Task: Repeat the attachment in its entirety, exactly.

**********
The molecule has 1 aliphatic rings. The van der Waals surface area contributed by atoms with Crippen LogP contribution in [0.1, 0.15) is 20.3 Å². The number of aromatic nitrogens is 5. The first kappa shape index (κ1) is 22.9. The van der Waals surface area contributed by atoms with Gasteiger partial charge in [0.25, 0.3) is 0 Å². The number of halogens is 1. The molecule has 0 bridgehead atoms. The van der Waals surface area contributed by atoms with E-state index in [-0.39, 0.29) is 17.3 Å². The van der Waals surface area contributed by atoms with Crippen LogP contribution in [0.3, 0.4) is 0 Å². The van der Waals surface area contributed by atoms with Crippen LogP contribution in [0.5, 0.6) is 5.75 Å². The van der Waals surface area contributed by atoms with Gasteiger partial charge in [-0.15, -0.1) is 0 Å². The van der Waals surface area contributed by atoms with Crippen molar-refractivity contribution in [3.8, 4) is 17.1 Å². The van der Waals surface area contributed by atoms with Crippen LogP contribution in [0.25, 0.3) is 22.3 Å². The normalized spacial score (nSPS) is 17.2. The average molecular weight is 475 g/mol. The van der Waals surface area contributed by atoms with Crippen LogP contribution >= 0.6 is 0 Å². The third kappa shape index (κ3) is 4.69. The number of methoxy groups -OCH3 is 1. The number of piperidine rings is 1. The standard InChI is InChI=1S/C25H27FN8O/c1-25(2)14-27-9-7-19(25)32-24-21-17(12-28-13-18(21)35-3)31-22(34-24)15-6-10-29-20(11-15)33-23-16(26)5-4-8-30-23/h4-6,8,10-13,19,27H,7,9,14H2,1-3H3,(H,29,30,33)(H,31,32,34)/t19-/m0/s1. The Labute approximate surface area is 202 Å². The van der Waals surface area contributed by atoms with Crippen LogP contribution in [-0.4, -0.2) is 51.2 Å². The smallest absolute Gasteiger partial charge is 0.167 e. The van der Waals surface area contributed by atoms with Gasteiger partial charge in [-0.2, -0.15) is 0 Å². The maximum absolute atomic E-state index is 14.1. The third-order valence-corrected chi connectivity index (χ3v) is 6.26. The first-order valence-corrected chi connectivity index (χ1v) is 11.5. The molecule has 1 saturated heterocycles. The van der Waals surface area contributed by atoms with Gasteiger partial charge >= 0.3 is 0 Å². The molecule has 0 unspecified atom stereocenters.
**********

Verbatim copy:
The molecule has 1 aliphatic rings. The van der Waals surface area contributed by atoms with Crippen LogP contribution in [0.1, 0.15) is 20.3 Å². The number of aromatic nitrogens is 5. The first kappa shape index (κ1) is 22.9. The van der Waals surface area contributed by atoms with Gasteiger partial charge in [0.25, 0.3) is 0 Å². The number of halogens is 1. The molecule has 0 bridgehead atoms. The van der Waals surface area contributed by atoms with E-state index in [-0.39, 0.29) is 17.3 Å². The van der Waals surface area contributed by atoms with Crippen LogP contribution in [0.3, 0.4) is 0 Å². The van der Waals surface area contributed by atoms with Crippen LogP contribution in [0.5, 0.6) is 5.75 Å². The van der Waals surface area contributed by atoms with Gasteiger partial charge in [-0.15, -0.1) is 0 Å². The van der Waals surface area contributed by atoms with Crippen molar-refractivity contribution in [3.8, 4) is 17.1 Å². The van der Waals surface area contributed by atoms with Crippen LogP contribution in [0.25, 0.3) is 22.3 Å². The normalized spacial score (nSPS) is 17.2. The average molecular weight is 475 g/mol. The van der Waals surface area contributed by atoms with Crippen LogP contribution >= 0.6 is 0 Å². The third kappa shape index (κ3) is 4.69. The number of methoxy groups -OCH3 is 1. The number of piperidine rings is 1. The standard InChI is InChI=1S/C25H27FN8O/c1-25(2)14-27-9-7-19(25)32-24-21-17(12-28-13-18(21)35-3)31-22(34-24)15-6-10-29-20(11-15)33-23-16(26)5-4-8-30-23/h4-6,8,10-13,19,27H,7,9,14H2,1-3H3,(H,29,30,33)(H,31,32,34)/t19-/m0/s1. The Labute approximate surface area is 202 Å². The van der Waals surface area contributed by atoms with Crippen LogP contribution in [-0.4, -0.2) is 51.2 Å². The smallest absolute Gasteiger partial charge is 0.167 e. The van der Waals surface area contributed by atoms with Gasteiger partial charge in [-0.2, -0.15) is 0 Å². The maximum absolute atomic E-state index is 14.1. The third-order valence-corrected chi connectivity index (χ3v) is 6.26. The first-order valence-corrected chi connectivity index (χ1v) is 11.5. The molecule has 1 saturated heterocycles. The van der Waals surface area contributed by atoms with Gasteiger partial charge >= 0.3 is 0 Å². The molecule has 0 unspecified atom stereocenters.